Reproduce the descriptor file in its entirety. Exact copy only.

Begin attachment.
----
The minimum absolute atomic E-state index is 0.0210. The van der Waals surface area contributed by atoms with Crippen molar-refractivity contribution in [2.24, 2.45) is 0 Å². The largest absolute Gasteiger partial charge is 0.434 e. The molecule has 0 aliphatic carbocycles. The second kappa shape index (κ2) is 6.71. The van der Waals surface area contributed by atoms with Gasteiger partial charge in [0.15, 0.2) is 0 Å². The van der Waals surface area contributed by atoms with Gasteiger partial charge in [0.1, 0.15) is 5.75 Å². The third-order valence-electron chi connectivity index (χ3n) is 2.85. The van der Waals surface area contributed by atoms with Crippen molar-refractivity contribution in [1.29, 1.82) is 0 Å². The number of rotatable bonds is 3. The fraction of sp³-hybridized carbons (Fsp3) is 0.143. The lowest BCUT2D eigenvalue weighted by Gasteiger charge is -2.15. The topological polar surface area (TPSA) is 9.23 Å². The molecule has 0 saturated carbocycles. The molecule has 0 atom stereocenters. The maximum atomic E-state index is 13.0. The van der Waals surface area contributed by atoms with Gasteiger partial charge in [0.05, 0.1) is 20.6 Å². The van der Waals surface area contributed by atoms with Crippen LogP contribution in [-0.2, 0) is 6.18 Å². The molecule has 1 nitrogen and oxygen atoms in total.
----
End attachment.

The minimum absolute atomic E-state index is 0.0210. The van der Waals surface area contributed by atoms with Crippen molar-refractivity contribution in [2.24, 2.45) is 0 Å². The largest absolute Gasteiger partial charge is 0.434 e. The molecule has 0 aliphatic carbocycles. The second kappa shape index (κ2) is 6.71. The van der Waals surface area contributed by atoms with Gasteiger partial charge in [0.15, 0.2) is 0 Å². The van der Waals surface area contributed by atoms with Gasteiger partial charge in [0.1, 0.15) is 5.75 Å². The third-order valence-electron chi connectivity index (χ3n) is 2.85. The van der Waals surface area contributed by atoms with Crippen molar-refractivity contribution in [1.29, 1.82) is 0 Å². The number of rotatable bonds is 3. The fraction of sp³-hybridized carbons (Fsp3) is 0.143. The lowest BCUT2D eigenvalue weighted by Gasteiger charge is -2.15. The topological polar surface area (TPSA) is 9.23 Å². The molecule has 0 saturated carbocycles. The molecule has 0 atom stereocenters. The maximum atomic E-state index is 13.0. The van der Waals surface area contributed by atoms with Gasteiger partial charge in [0.05, 0.1) is 20.6 Å². The van der Waals surface area contributed by atoms with Crippen LogP contribution in [-0.2, 0) is 6.18 Å². The molecule has 1 nitrogen and oxygen atoms in total.